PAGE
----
A Christmas Carol, 2015

We see them almost every day. They are sitting or walking on the street as if they have nowhere to go and nothing better to do. We look past them and go on our way. If they would only stop asking us for money. Can’t they get a job? Are they lazy? If I give them money won’t they just buy booze? It’s Christmas; can’t the police keep these people off the streets? Are there no prisons? Are there no work houses?

In the mid 19th century, Christmas was a holiday when the well-to-do gave to the poor. When Ebenezer Scrooge turns away the men who ask him to donate to the poor, we see him as being stingy. In Charles Dicken’s day, his offense would be viewed as much worse. It was the duty of the rich to help the poor at Christmas time. Scrooge would have been seen as shirking his civic responsibility. Rather like finding out that your neighbor with his huge home and luxury cars is cheating on his income taxes.

I do not remember a time in my life when the poor and homeless have been so visible and so invisible. We have used a poor economy and fiscal restraint as an excuse to cut programs that address poverty and homelessness.

I do not wish to sound self-righteous. When a man or woman asks me for money, on the street, I get annoyed sometimes. This summer I was eating lunch in an outdoor venue when such a man approached and asked me for money so he could buy insulin. He tried to show me a paper to prove he was a diabetic. I was annoyed. Can’t they even leave me alone when I am eating lunch? I was grateful when a policeman segwayed by and shooed the man away.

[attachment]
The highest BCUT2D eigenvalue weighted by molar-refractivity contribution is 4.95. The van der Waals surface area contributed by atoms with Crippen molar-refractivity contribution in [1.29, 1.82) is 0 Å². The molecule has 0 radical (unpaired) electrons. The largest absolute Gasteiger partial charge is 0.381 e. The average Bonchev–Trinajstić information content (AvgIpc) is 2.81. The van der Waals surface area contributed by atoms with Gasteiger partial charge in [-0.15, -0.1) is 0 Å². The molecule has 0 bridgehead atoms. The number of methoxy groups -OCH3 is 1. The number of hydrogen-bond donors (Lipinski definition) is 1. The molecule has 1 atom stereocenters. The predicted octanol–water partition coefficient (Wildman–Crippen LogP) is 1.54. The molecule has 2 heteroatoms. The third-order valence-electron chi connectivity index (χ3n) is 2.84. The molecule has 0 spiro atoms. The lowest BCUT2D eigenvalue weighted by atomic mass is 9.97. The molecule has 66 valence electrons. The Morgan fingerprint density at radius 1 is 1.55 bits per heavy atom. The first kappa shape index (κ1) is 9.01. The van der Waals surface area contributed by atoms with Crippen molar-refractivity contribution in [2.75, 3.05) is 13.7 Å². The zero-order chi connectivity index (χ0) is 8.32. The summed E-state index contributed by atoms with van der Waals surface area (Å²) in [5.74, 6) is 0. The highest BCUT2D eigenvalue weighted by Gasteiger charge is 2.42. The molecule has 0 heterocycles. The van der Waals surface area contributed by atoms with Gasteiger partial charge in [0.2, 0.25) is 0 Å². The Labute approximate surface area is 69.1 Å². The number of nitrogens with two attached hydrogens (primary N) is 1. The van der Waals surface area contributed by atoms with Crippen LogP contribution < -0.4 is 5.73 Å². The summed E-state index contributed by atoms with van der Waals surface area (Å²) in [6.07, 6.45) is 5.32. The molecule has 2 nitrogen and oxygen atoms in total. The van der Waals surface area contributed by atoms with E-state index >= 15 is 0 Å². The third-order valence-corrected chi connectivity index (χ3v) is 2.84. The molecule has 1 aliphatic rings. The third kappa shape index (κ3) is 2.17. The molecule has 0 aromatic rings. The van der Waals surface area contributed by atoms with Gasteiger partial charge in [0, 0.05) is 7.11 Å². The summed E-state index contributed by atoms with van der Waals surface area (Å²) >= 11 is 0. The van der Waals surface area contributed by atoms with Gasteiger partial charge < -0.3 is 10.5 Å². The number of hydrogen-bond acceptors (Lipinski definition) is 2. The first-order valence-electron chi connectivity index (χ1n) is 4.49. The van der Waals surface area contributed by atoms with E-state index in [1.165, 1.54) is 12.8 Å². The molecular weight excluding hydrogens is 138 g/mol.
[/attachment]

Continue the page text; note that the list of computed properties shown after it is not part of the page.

If I am feeling generous, I give a street person money; sometimes not. Dickens tells us of Ebenezer Scrooge:

“The cold within him froze his own features, nipped his pointed nose, shriveled his cheek, stiffened his gait, made his eyes red, his thin lips blue, and spoke out shrewdly in his grating voice.”

I have many excuses for those moments when my heart turns cold and the Scrooge in me comes out. I am not rich. I work for my money. There are jobs if you want one. Are there no prisons? Are there no work houses?

There is always the nagging idea that I am being conned; the woman with the child in tow, who asks me for train fare. Is this even her child? Good gimmick I think; nothing like a child to make me reach into my wallet. ARE THERE NO PRISONS? ARE THERE NO WORK HOUSES?

I know that many homeless people are mentally ill. I wonder sometimes where they go today for help. Many others have been out of the workforce for so long they are highly unlikely to get a job even if they could marshal the resources to apply. So far I have not taken these thoughts seriously.

The man whose birth we are about to celebrate with abundant food and gifts said, “Love one another. As I have loved you, you must love one another.” (John 13:34).

My Christmas Wish

There is a Scrooge in all of us. That is why A Christmas Carol has always been Dicken’s most beloved novel. In the end, Scrooge is redeemed; the greed is lifted from his heart.

“I don’t know what to do,” cried Scrooge, laughing and crying in the same breath. “I am as light as a feather, I am as happy as an angel, I am as merry as a school-boy.”

Pray it shall be so with all of us.

About almondhead

I am a mental health counselor in private practice. One of the focuses of my practice is helping people with fear, anxiety and their ugly stepsister, depression. I became a counselor after a long career in the technology world, so naturally, I think of the brain as an engineering problem. It can help to understand something about how the brain works. I decided to start this blog as a way to help other people learn about fear, anxiety and relationship. (All our problems are really about relationships.) You can also find me at: www.virtuallyfearless.com www.PsychologyToday.com www.theravive.com http://www.marriagefriendlytherapists.com/
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